Did Germany’s spies like us ?
Research for a thriller set in 1940s Ireland revealed an influx of German agents who despaired about their gossipy, amateurish Irish sympathisers
Taking aim: An Irish Army soldier, wearing a German-style helmet, trains in 1939. Photograph: Keystone/Getty
Getting up the noses of the Germans seems to come easily to us. The Anglo Irish Bank man’s sardonic bar of Deutschland Über Alles and the football fans smirking with their Angela Merkel Thinks We’re at Work banner may not have realised it, but they’re in a long tradition of Irishmen who managed to casually irritate Germans.
Take the German spies who spent time at liberty in Ireland during the second World War. They were not greatly enamoured with what they found, a view summed up in this succinct comment by an Irish intelligence report on a suspected German spy called Werner Unland: “He has all the average German’s contempt for, and impatience with, Ireland.”
Depicted in the report as “an elderly pagan” because of his active love life, Unland was in all other respects less like Ian Fleming’s James Bond and more like Graham Greene’s Our Man in Havana. After arriving here before the outbreak of war, he ostensibly ran an import-export business but appeared to do little other than communicate with women and write letters about nonexistent contacts. He was eventually locked up but successfully sued a British newspaper after the war for describing him as a German spy.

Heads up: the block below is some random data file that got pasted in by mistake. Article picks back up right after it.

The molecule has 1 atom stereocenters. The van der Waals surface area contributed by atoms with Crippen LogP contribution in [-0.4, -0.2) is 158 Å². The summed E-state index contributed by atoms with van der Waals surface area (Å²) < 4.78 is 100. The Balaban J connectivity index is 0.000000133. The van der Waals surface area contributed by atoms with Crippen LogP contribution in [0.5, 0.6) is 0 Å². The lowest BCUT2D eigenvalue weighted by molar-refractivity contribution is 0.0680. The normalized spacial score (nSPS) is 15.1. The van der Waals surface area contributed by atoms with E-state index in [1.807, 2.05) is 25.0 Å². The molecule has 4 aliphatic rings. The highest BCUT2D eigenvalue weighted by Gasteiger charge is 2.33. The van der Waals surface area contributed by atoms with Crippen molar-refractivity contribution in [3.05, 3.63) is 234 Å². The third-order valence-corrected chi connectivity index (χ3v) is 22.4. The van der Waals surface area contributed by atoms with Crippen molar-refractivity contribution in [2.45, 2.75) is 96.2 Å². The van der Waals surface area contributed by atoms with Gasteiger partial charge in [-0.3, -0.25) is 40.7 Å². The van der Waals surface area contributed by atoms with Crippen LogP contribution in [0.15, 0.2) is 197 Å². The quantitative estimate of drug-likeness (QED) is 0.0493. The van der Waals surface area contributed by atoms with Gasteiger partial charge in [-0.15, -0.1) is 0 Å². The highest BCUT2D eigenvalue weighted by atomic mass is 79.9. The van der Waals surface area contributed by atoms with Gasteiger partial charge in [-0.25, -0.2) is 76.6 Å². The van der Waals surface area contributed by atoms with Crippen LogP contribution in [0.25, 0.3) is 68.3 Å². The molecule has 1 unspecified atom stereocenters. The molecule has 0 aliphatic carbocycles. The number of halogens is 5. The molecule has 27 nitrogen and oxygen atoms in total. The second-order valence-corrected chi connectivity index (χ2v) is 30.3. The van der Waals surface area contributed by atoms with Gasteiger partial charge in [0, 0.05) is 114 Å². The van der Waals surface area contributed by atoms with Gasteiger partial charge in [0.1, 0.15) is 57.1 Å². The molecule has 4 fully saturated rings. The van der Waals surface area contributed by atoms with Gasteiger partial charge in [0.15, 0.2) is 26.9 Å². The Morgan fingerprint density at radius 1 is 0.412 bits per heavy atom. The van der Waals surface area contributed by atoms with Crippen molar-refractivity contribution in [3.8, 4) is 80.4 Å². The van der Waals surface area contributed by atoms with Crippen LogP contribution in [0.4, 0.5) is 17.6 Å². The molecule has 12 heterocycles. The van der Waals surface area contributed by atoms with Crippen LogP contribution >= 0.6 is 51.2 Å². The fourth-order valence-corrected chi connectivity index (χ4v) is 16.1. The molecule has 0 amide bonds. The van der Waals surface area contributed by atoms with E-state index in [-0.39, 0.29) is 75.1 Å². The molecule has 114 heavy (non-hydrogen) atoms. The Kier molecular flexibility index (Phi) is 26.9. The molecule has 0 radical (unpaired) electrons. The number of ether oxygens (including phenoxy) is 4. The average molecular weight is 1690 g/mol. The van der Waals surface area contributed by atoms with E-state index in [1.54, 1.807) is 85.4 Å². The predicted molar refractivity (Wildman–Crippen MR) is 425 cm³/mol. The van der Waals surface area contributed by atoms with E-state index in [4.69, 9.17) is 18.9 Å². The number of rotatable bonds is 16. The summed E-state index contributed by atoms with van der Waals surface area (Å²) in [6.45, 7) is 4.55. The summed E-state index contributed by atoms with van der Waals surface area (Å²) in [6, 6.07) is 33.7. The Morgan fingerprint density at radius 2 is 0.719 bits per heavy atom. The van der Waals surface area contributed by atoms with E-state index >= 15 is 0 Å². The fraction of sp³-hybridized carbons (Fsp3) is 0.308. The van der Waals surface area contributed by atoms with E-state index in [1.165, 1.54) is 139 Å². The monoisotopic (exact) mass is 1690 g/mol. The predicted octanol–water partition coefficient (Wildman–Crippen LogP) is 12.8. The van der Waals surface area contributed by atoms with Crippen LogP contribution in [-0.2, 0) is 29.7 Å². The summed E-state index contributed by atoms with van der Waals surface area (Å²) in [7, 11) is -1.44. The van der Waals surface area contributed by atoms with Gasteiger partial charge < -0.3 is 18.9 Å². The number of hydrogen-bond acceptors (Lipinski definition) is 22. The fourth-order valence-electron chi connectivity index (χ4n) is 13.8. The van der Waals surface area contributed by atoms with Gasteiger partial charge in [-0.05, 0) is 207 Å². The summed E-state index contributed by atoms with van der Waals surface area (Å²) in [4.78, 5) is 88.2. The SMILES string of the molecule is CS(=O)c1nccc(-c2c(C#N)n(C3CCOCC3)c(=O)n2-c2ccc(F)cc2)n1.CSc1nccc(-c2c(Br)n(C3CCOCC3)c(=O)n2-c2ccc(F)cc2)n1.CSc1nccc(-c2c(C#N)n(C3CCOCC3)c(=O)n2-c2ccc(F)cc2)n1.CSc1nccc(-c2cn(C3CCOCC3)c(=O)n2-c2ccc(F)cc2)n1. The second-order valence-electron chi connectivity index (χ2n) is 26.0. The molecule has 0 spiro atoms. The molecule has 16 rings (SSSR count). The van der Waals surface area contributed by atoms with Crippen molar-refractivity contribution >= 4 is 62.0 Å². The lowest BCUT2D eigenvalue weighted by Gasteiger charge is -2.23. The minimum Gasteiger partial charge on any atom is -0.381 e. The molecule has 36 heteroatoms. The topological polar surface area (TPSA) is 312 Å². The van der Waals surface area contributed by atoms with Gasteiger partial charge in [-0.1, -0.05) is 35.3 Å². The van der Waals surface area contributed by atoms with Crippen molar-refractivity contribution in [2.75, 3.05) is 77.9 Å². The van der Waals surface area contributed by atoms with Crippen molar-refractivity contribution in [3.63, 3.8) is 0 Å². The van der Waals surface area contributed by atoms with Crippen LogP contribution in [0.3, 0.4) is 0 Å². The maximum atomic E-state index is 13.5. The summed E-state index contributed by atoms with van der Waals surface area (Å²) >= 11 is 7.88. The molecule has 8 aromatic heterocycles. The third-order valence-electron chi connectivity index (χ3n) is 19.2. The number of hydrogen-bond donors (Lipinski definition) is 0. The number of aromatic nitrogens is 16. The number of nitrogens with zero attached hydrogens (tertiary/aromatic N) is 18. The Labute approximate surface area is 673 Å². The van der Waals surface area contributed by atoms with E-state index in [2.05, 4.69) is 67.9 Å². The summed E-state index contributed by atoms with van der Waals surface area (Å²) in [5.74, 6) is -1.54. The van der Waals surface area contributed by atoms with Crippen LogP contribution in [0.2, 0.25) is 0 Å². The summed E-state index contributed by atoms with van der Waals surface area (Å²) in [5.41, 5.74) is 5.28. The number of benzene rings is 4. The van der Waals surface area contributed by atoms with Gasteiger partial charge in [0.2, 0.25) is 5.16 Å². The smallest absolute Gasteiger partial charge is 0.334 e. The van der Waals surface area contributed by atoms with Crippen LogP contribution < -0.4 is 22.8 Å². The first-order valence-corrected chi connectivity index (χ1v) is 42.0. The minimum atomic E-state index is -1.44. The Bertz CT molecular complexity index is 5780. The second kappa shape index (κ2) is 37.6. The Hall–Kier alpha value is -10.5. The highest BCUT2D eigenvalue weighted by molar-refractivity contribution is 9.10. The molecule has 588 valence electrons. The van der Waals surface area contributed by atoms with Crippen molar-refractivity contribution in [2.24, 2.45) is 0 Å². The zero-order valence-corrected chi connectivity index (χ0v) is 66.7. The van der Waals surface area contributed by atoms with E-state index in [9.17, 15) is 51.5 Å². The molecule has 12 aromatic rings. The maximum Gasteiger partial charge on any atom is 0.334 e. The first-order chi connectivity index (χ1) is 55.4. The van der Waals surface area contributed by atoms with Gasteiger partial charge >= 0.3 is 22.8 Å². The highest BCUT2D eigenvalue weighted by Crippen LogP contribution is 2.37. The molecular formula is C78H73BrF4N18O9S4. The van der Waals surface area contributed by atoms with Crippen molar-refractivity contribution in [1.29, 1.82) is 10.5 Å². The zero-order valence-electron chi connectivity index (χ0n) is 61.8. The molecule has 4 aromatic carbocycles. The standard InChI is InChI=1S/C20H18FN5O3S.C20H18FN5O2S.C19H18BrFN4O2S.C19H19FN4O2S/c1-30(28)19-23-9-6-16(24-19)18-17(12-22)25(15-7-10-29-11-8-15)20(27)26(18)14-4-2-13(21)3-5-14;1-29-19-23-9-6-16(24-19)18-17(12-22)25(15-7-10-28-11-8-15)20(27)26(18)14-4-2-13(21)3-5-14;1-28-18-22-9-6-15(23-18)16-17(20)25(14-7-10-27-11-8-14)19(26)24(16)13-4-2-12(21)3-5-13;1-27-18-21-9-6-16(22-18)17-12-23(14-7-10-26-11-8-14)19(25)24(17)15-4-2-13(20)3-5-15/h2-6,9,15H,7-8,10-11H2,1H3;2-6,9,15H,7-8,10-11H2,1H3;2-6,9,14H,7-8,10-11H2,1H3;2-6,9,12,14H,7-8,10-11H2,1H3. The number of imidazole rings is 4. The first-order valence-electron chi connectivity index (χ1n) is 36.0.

The most important German spy to operate in Ireland during the Emergency, Hermann Görtz, also proved to be attractive to Irish women: a large number of them, mainly on the fringes of the republican movement, sheltered him throughout his 18 months at liberty.
A Luftwaffe pilot during the first World War and a lawyer who was jailed in England for spying on RAF bases in the 1930s, Görtz was quickly disillusioned with the backbiting, scheming and feuding of those he encountered here.
Parachuted into Ireland in the early summer of 1940 to contact the IRA, he was dropped off course in Co Meath and lost his radio. He walked to the home of one of his main contacts, Iseult Stuart, wife of the writer and then Berlin broadcaster Francis Stuart, and half-sister of Seán MacBride, in Laragh, Co Wicklow. He was later forced to flee from a Garda raid on her house.
Görtz was taken away by an IRA man who apparently warned him against Iseult Stuart in the first of a series of mutual suspicions with which he was surrounded.
In a document he typed for the G2 intelligence section of the defence forces after his capture he wrote: “I had here the first prove of that hot and whispering atmosphere of Dublin which I utterly disliked.”
He was much more explicit in a letter to an Irish friend that was found on him at the time of his capture and a typed copy of which is filed in the Military Archives. “A fog of distrust surrounds me all the time,” he wrote. “I have not one friend who has not been suspected by another friend of mine, all in good faith. That is disheartening . . . I have never given way to such suspicions, but this mutual distrust has continuously hampered all constructive work. I do not need to give names you know enough.”